Vice Chair of the Federal Reserve Michael Barr wants to see the Federal Reserve have a significant role as regulator of stablecoins. “Private money that’s linked to the dollar basically borrows the trust of the Federal Reserve in its issuance,” said Barr, talking during the DC Fintech Week.
The Vice Chair noted that stablecoins linked to the US dollar are private money. “Private money needs to be well regulated. Private money, we’ve seen many examples throughout history can cause significant risks in the financial system,” he said.
“We think there’s very strong interest in having strong federal regulation of stablecoins that make sure that the Federal Reserve can approve stablecoin issuers, can regulate stablecoin issuers, can enforce against stablecoin issuers,” said Governor Barr. “And the set of protections around that including how you deal with wallets and making sure they’re safe and sound. All of that, I think we need a strong Federal framework for and we don’t have one of those yet.”
He added that it’s better if Congress can decide the rules of the road.
To provide context, a Stablecoin Bill is working its way through Congress. A Bill was passed by the Republican controlled House Financial Services Committee, with vocal opposition from Democrats. Barr’s comments go to the heart of the disagreements.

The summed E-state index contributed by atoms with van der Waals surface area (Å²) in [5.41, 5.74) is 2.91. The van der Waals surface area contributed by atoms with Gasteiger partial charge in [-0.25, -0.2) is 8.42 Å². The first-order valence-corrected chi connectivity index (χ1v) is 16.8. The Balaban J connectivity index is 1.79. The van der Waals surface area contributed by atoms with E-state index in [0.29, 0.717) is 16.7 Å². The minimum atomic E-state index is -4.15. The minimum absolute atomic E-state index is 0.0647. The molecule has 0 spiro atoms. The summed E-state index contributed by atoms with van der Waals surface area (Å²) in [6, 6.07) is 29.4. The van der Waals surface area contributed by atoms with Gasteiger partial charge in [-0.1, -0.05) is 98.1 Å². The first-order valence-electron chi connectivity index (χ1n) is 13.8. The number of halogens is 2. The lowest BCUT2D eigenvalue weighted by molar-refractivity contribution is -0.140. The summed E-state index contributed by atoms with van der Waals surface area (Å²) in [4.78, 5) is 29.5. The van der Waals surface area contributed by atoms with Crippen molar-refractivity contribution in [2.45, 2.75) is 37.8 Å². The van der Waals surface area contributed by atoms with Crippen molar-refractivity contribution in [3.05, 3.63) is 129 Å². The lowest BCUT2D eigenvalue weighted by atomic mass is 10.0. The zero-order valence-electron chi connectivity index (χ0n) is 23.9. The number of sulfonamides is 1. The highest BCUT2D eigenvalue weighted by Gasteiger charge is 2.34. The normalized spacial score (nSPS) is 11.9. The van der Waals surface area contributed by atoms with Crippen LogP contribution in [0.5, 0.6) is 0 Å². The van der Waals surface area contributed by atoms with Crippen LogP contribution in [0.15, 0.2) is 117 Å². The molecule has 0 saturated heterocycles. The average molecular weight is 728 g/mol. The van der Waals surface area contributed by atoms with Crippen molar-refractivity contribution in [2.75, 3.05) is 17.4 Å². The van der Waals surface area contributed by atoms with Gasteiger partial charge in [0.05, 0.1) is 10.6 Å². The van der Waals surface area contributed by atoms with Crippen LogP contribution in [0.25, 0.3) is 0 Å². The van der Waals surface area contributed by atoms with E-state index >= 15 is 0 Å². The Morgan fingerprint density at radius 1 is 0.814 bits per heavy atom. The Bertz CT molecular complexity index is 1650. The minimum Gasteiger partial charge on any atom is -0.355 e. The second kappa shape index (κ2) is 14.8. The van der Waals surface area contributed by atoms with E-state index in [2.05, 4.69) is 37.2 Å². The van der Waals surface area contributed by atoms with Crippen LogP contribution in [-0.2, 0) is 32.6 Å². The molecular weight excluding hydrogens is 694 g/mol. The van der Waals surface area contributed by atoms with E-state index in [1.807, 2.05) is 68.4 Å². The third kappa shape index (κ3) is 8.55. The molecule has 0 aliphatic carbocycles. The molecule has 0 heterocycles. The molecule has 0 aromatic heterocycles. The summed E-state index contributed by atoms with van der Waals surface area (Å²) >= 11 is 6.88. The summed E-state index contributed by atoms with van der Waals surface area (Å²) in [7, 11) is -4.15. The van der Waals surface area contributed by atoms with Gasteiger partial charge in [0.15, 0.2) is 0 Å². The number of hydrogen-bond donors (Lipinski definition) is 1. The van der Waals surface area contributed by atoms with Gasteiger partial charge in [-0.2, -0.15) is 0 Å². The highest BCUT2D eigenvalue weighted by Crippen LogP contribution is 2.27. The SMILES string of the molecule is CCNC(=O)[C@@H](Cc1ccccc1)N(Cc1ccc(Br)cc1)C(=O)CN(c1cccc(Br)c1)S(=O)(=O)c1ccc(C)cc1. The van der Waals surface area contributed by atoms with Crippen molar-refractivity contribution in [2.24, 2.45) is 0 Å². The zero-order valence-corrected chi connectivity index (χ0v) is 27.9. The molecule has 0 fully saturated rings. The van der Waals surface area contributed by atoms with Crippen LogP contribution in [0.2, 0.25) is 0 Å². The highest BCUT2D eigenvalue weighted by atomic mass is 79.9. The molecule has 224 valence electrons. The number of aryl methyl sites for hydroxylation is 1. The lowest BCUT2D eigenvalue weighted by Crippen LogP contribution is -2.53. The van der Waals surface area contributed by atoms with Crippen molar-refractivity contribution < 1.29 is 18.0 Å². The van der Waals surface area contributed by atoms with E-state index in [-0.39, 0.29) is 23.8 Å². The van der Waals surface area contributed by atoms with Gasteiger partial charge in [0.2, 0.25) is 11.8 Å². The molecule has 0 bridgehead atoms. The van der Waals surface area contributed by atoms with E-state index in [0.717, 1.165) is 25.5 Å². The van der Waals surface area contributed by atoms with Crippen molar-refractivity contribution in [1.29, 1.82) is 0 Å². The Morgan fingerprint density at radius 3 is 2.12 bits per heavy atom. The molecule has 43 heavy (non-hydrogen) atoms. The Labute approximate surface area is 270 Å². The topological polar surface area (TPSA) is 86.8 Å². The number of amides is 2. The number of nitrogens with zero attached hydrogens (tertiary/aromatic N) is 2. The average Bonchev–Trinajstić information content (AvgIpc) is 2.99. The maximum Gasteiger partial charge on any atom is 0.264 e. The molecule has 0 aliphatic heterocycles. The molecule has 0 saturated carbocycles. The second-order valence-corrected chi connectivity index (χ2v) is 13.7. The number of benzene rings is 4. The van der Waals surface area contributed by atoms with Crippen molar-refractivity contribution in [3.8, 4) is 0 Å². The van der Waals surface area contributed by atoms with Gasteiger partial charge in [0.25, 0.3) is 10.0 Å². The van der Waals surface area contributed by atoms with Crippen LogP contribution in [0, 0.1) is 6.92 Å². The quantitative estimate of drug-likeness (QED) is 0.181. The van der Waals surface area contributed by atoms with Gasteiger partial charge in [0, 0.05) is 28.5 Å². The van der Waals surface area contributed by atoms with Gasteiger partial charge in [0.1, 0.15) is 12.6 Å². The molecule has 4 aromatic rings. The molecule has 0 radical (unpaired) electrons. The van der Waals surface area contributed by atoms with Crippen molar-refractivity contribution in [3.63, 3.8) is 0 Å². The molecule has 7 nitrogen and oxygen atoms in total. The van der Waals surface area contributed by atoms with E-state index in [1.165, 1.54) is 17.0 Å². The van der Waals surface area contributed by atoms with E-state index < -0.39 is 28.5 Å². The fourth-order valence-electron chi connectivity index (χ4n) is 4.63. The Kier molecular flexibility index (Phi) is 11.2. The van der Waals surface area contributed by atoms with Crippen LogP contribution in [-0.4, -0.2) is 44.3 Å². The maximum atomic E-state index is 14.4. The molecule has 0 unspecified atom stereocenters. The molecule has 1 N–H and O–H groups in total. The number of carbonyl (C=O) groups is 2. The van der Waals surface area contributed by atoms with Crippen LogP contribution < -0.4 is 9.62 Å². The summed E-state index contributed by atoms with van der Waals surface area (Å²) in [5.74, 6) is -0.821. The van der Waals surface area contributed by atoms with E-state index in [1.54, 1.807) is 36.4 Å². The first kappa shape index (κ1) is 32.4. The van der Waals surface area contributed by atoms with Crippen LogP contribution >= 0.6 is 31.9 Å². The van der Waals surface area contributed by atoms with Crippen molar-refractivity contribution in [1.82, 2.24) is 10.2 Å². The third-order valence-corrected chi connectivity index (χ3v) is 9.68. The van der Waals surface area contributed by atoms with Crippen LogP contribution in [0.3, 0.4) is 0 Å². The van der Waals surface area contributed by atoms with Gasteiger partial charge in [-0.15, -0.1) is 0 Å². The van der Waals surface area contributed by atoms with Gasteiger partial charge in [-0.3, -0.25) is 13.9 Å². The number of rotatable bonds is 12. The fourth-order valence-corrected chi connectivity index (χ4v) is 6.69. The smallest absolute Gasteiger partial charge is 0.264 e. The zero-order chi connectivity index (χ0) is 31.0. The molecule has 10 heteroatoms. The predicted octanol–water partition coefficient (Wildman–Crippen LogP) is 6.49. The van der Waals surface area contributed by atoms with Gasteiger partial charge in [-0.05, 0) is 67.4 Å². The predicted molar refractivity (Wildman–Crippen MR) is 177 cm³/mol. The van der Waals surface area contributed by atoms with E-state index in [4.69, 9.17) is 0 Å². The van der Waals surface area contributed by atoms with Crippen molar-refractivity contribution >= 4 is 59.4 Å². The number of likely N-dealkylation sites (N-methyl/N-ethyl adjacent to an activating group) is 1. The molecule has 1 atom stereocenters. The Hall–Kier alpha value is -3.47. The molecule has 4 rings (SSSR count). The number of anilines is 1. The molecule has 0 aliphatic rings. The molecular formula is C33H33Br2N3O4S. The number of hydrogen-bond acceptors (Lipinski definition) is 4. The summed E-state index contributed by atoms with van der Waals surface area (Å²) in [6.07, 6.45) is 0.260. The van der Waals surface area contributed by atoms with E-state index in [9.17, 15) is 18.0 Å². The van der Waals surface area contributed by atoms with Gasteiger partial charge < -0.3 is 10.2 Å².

As currently drafted, the Bill grants extensive powers to State regulators with limited involvement from the Federal Reserve. Previously Republican whip Tom Emmer commented, “Giving the Fed more authority to completely regulate a new sector would not only overwhelm the Fed, but it’s going to kill innovation.”Additionally, Republicans accused the central bank of ‘subverting’ the Bill.
The full House has yet to vote on the Bill. Plus it needs to get through the Senate and avoid a White House veto. Currently, the Bill does not have the support of the White House, Federal Reserve or the Treasury.
Turning to central bank digital currency (CBDC), Vice Chair Barr emphasized that the Federal Reserve is purely researching CBDC. He reiterated that it would need Congressional approval if it were to consider launching a retail CBDC.
Barr did not touch on a potential wholesale CBDC. Previously, Federal Reserve Chair Powell implied Congressional approval is unnecessary because a wholesale CBDC is “an awful lot like a bank reserve.” We noted that a recent Fed paper seems to explore just how close a potential CBDC might be to bank reserves.